You had to know that if we were going to discover alien life in 2020, it would be because of the toxic gas it's spewing out.
This is actually a great test for the idea of detecting life by biomarker (the only possible way we're going to detect life on exoplanets). It's relatively straightforward to send a probe to scoop up some atmosphere and analyze it.
On the other hand, as a chemist who has only read summaries so far, I've always been skeptical of the "we can't think of any other way to get this chemical besides life." There are always ways to spit out weird molecules when you have access to precursors and full spectrum sunlight.
Agreed. Phosphine is a very basic molecule. It's like methane, except with phosphorus instead of carbon. There are various ways it can come about, and one in particular which would work on Venus.
To start with, you need a phosphoric mineral (plenty in the volcanic surface rock) and sulfuric acid (plenty of that in the atmosphere). The sulfuric acid, heat, and phosphoric mineral (probably something like hydroxyapatite or something) would create phosphoric acid and other byproducts. However, phosphoric acid breaks down into phosphine at temperatures greater than 200C, which certainly is not a problem on the surface of Venus.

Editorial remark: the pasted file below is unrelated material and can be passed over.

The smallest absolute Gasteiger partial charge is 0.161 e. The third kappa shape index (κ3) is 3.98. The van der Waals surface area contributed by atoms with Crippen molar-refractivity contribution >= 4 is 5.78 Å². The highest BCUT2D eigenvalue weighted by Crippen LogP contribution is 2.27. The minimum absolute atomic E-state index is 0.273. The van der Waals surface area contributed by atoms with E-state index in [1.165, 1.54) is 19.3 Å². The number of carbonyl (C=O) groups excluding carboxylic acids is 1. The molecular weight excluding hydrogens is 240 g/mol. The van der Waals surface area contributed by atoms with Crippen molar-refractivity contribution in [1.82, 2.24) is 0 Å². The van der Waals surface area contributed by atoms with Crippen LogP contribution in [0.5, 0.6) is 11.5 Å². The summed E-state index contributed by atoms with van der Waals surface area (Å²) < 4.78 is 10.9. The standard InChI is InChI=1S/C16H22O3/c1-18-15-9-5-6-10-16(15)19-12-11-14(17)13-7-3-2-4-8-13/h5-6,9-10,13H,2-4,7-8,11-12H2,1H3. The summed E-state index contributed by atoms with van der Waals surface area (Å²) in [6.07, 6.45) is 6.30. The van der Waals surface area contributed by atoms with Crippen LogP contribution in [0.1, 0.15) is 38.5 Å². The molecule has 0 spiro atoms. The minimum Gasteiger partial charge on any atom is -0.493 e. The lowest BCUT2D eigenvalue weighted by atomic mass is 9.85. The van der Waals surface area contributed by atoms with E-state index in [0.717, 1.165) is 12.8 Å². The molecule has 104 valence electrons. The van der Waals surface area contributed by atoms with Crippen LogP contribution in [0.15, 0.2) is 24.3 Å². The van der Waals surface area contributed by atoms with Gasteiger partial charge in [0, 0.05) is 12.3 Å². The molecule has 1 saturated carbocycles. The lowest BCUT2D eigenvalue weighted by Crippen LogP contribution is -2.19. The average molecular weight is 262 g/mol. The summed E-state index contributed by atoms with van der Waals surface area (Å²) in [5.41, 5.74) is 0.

Phosphine is less dense than the CO2 which makes up 95% of the atmosphere, so it eventually rises through the atmosphere. The opacity of the atmosphere helps preserve the phosphine (breaks down in UV light, much like methane) until it makes it high enough in the atmosphere.
I'll need to go read the paper. It doesn't make a whole lot of sense to claim this is biomarker when all the materials are there for it to come about naturally.